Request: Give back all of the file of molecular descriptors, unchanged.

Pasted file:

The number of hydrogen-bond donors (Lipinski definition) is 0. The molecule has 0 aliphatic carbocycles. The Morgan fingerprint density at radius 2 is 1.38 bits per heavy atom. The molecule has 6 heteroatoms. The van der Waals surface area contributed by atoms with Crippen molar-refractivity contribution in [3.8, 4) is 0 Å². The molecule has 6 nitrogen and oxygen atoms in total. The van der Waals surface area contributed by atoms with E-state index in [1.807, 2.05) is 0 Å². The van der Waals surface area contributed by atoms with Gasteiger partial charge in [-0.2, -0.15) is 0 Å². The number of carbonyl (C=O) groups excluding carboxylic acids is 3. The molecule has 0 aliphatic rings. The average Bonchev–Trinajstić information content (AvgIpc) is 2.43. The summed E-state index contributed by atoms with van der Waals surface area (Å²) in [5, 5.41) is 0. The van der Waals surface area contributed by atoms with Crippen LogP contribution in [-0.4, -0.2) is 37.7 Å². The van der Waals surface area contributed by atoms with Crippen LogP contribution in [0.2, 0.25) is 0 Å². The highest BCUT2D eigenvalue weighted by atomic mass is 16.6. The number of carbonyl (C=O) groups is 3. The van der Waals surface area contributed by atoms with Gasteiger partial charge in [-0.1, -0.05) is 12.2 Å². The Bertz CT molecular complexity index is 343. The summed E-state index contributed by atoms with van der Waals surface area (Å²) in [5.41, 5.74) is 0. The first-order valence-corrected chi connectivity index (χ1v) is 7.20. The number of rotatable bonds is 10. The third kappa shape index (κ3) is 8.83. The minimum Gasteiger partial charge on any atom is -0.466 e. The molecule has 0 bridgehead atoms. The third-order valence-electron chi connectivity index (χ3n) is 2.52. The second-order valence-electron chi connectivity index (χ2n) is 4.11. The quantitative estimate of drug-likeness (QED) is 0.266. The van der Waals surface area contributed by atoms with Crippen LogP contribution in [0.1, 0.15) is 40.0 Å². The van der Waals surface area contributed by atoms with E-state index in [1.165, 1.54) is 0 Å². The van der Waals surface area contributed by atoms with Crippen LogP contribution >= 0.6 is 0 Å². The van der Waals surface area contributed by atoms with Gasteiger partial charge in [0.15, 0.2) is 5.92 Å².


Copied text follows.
The number of hydrogen-bond donors (Lipinski definition) is 0. The molecule has 0 aliphatic carbocycles. The Morgan fingerprint density at radius 2 is 1.38 bits per heavy atom. The molecule has 6 heteroatoms. The van der Waals surface area contributed by atoms with Crippen molar-refractivity contribution in [3.8, 4) is 0 Å². The molecule has 6 nitrogen and oxygen atoms in total. The van der Waals surface area contributed by atoms with E-state index in [1.807, 2.05) is 0 Å². The van der Waals surface area contributed by atoms with Gasteiger partial charge in [-0.2, -0.15) is 0 Å². The number of carbonyl (C=O) groups excluding carboxylic acids is 3. The molecule has 0 aliphatic rings. The average Bonchev–Trinajstić information content (AvgIpc) is 2.43. The summed E-state index contributed by atoms with van der Waals surface area (Å²) in [5, 5.41) is 0. The van der Waals surface area contributed by atoms with Crippen LogP contribution in [-0.4, -0.2) is 37.7 Å². The van der Waals surface area contributed by atoms with Crippen LogP contribution in [0.2, 0.25) is 0 Å². The highest BCUT2D eigenvalue weighted by atomic mass is 16.6. The number of carbonyl (C=O) groups is 3. The van der Waals surface area contributed by atoms with Gasteiger partial charge in [-0.1, -0.05) is 12.2 Å². The Bertz CT molecular complexity index is 343. The summed E-state index contributed by atoms with van der Waals surface area (Å²) in [5.41, 5.74) is 0. The first-order valence-corrected chi connectivity index (χ1v) is 7.20. The number of rotatable bonds is 10. The third kappa shape index (κ3) is 8.83. The minimum Gasteiger partial charge on any atom is -0.466 e. The molecule has 0 bridgehead atoms. The third-order valence-electron chi connectivity index (χ3n) is 2.52. The second-order valence-electron chi connectivity index (χ2n) is 4.11. The quantitative estimate of drug-likeness (QED) is 0.266. The van der Waals surface area contributed by atoms with Crippen LogP contribution in [0.1, 0.15) is 40.0 Å². The van der Waals surface area contributed by atoms with E-state index in [1.165, 1.54) is 0 Å². The van der Waals surface area contributed by atoms with Crippen LogP contribution >= 0.6 is 0 Å². The van der Waals surface area contributed by atoms with Gasteiger partial charge in [0.15, 0.2) is 5.92 Å².